For instance, we’ve demonstrated in this and other modern countries or industrialized countries that women can do what men can do, but we have not demonstrated that men can do what women can do therefore children are still mostly raised, hugely mostly raised by women and women in industrialized modern countries end up having two jobs one outside the home and one inside the home. And more seriously than that children grow up believing that only women can be loving and nurturing, which is a libel on men, and that only men can be powerful in the world outside the home, which is a libel on women. So that’s huge step we haven’t taken yet.

Right?  Don’t get me wrong.  I loved having kids, and (ahem, fishing here), I think I did a fairly decent job of it.  One reason may have been that I also gave myself permission to have a life that was attached to neither work or parenting.  But back to where we started.  Let’s give Erica the last word:

In the oscillations of feminism, theories of child-rearing have played a major part. As long as women remain the gender most responsible for children, we are the ones who have the most to lose by accepting the “noble savage” view of parenting, with its ideals of attachment and naturalness. We need to be released from guilt about our children, not further bound by it. We need someone to say: Do the best you can. There are no rules.

Amen, sister.  I’ll be happy to say it.   Do the best you can.  There are no rules.  And that, dear readers, goes for everything.  Not just parenting.

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Replace the asterisk with the vowel of your choice and what you have is the sound-bite that goes along with Giants pitcher Tim Lincecum’s famous fist pump.

Lincecum, in case you’ve been living on another planet this baseball season, is the Giant’s pitching ace, the long-haired little kid who looks like a skate-punk, even when he’s hurling a fastball over the plate at 94 m.p.h.   To say he defies the stereotype of the typical ballplayer is, well, understatement.

Which is why we Bay Area folks love this particular Giants team.  They’re misfits.  In the best possible way.   Take first baseman Aubrey Huff, whose underpants come from Victoria’s Secret.  Seriously.  He has taken to wearing a red sequined thong – for good luck – under his uniform.  Or third baseman Pablo Sandoval dubbed Panda because he’s fat – who not only doesn’t mind the nickname, but has inspired thousands of adoring fans to wear furry panda hats at AT&T Park.  There’s clutch hitter Cody Ross, MVP of the NL Championship Series.  He thought his career in baseball was over when the Giants picked him up on waivers at the end of the summer.

And then there’s closer Brian Wilson who sports a fauxhawk and a beard that looks to be dyed daily with shoe polish.  He told the New York Times that his goal is to one day be a NYT crossword puzzle clue, and if you really want to get a dose of weird, Google Wilson and “the machine.”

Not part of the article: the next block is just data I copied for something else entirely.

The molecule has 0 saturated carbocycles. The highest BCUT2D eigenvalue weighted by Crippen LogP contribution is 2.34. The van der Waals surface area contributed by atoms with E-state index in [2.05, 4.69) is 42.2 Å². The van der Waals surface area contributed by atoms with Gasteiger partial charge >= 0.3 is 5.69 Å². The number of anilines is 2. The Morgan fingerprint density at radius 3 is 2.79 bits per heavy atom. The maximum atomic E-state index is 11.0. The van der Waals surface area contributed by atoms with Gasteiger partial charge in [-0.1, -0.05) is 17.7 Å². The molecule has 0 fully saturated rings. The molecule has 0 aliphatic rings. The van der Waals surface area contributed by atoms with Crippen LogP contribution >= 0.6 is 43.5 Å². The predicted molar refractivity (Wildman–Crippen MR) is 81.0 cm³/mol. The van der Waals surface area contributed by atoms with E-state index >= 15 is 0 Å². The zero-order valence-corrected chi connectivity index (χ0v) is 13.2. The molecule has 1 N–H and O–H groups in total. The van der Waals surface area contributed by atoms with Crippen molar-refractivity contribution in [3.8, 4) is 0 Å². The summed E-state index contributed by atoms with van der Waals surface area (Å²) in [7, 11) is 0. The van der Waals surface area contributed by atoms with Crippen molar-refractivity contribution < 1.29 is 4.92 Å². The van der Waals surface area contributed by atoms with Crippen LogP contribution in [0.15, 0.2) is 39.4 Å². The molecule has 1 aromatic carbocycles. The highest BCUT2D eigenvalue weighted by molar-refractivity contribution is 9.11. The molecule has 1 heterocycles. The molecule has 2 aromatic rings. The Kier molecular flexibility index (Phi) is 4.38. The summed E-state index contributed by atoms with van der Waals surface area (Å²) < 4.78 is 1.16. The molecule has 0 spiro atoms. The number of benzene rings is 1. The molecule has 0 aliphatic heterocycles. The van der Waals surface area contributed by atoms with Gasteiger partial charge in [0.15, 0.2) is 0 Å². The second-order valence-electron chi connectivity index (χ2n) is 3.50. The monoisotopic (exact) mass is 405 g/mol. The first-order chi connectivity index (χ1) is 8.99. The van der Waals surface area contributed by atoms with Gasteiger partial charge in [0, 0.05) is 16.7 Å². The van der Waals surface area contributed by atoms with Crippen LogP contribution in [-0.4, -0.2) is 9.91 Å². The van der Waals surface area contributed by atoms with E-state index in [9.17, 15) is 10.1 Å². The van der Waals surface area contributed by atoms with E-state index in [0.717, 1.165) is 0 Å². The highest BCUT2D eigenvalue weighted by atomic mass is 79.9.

In short, this ain’t your grandpa’s baseball team.  And, other than giving me a chance to write about my beloved Gigantes as I gear up for Game One of the World Series, this scrappy team provides a good lesson here for the rest of us.  Which is to say:  you don’t necessarily have to play by the rules to win the game.

That’s something we women, whether we’re baseball fans or not, need to take to heart as we march our way into this new millennium, often trying to fit ourselves into a world carved out by Someone Else.  You have to wonder how often we let ourselves be socialized by the stereotypes, wear the uniforms dictated by the roles we think we’re supposed to play.

And yet.

Do we really have to buy into society’s timetable that says we have to have achieved XYZ – a house, a kid, a killer career and a dog – by such-and-such a birthday?  (We don’t even have to like dogs, do we?)  Do we have to pretend we’re not interested in fashion — even if we happen to love fashion — to  be taken seriously as feminists?   Why is it we feel obliged to get a degree in business when what we want to do is dance?

And why is it  that we feel compelled to act like the boys to make it in a business world that they designed generations ago.  Maybe that world doesn’t work anymore — for any of us.   As we’ve noted before, what women have to offer (you know, our differences?) might actually be better for the workplace itself, not to mention the bottom line.  And speaking of that, what if, when it comes to career, all we really want is a paycheck?

(I could go on but, you know, its almost 4:57.  I’ve got a game to watch.)

In short, if we don’t like the mold, why do we keep trying to fit inside it?  That’s a guarantee that we’ll never see a game change.   As one of our icons, Gloria Steinem, once said: Don’t think about making women fit the world–think about making the world fit women.

The message?  There’s no harm in being ourselves.  We’ll not only be more comfortable – well, probably not so much in the sequined thong – but we may well win in the long run.

To which you know there’s only one response.  See above.

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photo credit: Kyle Terada/US Presswire